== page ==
“The definition of risk weights is incredibly important,” Adair Turner, chairman of Britain’s Financial Services Authority and a member of the Basel Committee, said in a June 24 speech. “There is a major project for the Basel Committee and the international authorities to really focus on the commonality of risk weights,” he said. “The integrity of this whole system depends on us really being confident” that banks are using the same risk-ratings. He declined to be interviewed for this story.
Lloyds Banking Group Plc, the U.K.’s biggest mortgage lender, reduced the estimated risk of default on its mortgages to 12 percent in 2010 from 17 percent in 2009, according to a May filing. By contrast, Royal Bank of Scotland Group Plc, owner of NatWest, raised its estimate for defaults to 13 percent over the same period from 12 percent, according to Morgan Stanley analysts. Officials at the two banks declined to comment on their calculations.
HSBC Holdings Plc’s Finance Director, Iain Mackay, said last month at an investor meeting that Europe’s biggest bank had been able to make “significant risk weight asset savings” in the past years through a process of “data cleansing.”
“It’s not transparent to anybody outside whether the model is as good as it could be and, therefore, the capital weighting is right,” Chairman Douglas Flint told the meeting on May 11.
U.S. banks still use standardized risk weightings set by regulators after the country opted out of Basel II bank rules introduced in 2004. Under the standardized system, asset types are assigned specific weightings, giving banks less flexibility. Banks attribute a risk weighting to all the assets on their balance sheets, ranging from zero for lending to the U.S. government to 100 for derivative products.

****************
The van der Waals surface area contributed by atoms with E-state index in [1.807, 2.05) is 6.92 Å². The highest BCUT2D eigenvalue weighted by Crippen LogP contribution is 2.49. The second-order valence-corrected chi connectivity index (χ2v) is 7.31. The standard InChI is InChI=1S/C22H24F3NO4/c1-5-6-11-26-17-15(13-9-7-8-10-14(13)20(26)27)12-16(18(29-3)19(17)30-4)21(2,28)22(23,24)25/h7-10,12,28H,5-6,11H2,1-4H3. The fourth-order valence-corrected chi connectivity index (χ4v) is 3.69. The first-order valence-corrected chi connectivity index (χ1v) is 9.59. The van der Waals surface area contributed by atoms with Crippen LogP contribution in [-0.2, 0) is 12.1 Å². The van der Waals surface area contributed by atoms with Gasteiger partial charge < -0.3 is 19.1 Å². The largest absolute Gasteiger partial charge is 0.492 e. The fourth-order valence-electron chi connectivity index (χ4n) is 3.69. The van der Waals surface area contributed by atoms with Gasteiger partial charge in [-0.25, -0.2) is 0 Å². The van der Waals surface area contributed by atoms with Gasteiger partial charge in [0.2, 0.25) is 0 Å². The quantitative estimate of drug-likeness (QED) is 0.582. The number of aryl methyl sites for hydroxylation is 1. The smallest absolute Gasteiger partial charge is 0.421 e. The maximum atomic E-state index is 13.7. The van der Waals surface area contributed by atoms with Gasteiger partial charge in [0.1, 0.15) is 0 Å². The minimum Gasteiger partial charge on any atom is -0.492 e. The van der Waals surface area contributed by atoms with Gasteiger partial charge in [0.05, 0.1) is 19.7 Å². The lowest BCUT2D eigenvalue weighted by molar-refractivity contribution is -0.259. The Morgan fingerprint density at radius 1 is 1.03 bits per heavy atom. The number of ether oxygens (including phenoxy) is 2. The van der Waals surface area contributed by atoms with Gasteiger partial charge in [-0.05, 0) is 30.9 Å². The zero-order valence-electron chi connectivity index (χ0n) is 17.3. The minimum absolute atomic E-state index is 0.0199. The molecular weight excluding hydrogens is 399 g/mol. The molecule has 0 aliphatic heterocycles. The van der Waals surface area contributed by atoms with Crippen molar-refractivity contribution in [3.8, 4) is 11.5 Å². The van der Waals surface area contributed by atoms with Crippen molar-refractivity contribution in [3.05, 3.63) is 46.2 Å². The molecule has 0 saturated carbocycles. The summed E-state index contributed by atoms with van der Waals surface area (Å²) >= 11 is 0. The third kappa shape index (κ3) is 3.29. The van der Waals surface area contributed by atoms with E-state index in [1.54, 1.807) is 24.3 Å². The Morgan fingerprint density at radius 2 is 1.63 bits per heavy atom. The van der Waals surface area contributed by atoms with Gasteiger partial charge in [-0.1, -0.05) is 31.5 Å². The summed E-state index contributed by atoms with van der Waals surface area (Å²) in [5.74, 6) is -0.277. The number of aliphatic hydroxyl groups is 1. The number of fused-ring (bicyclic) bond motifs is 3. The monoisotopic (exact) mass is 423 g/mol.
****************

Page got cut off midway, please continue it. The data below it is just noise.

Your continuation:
U.S. banks applied an average risk-weighting of 69 percent of their assets compared with 41 percent for Europe, Citigroup Inc. analysts led by Kinner Lakhani said in June 20 report. The higher figure suggests U.S. banks’ balance sheets are riskier.
Analysts at Citigroup and Morgan Stanley say the difference in risk weightings may be justified.
“The key driver of differentiated risk-weights is retail banking, in our view,” Lakhani said in the report. “Empirical analysis suggests this is largely justified by the risk experience over the last downturn.” U.S. mortgage default rates are considerably higher than those in France, for example, and this is reflected in Europe’s lower weightings, Lakhani said.
Differing U.S. and European accounting rules may also exaggerate the gap, analysts said. Adjusted for U.S. Generally Accepted Accounting Principles, the difference between European and U.S. averages shrinks from more than 30 percent to 11 percent, analysts at Morgan Stanley said in a June 19 report, citing a basket of securities firms.
Morgan Stanley estimates the average risk weighting as a proportion of total assets in the fourth quarter of 2010 was 47 percent at HSBC, 43 percent at Societe Generale SA, 45 percent at Bank of America Corp. and 44 percent at JPMorgan Chase & Co.
“Despite U.S. criticisms, our research suggests that there is actually a lot of commonality between banks,” Morgan Stanley banking analyst Huw van Steenis said.
--With assistance from Jim Brunsden in Brussels. Editors: Edward Evans, Peter Chapman.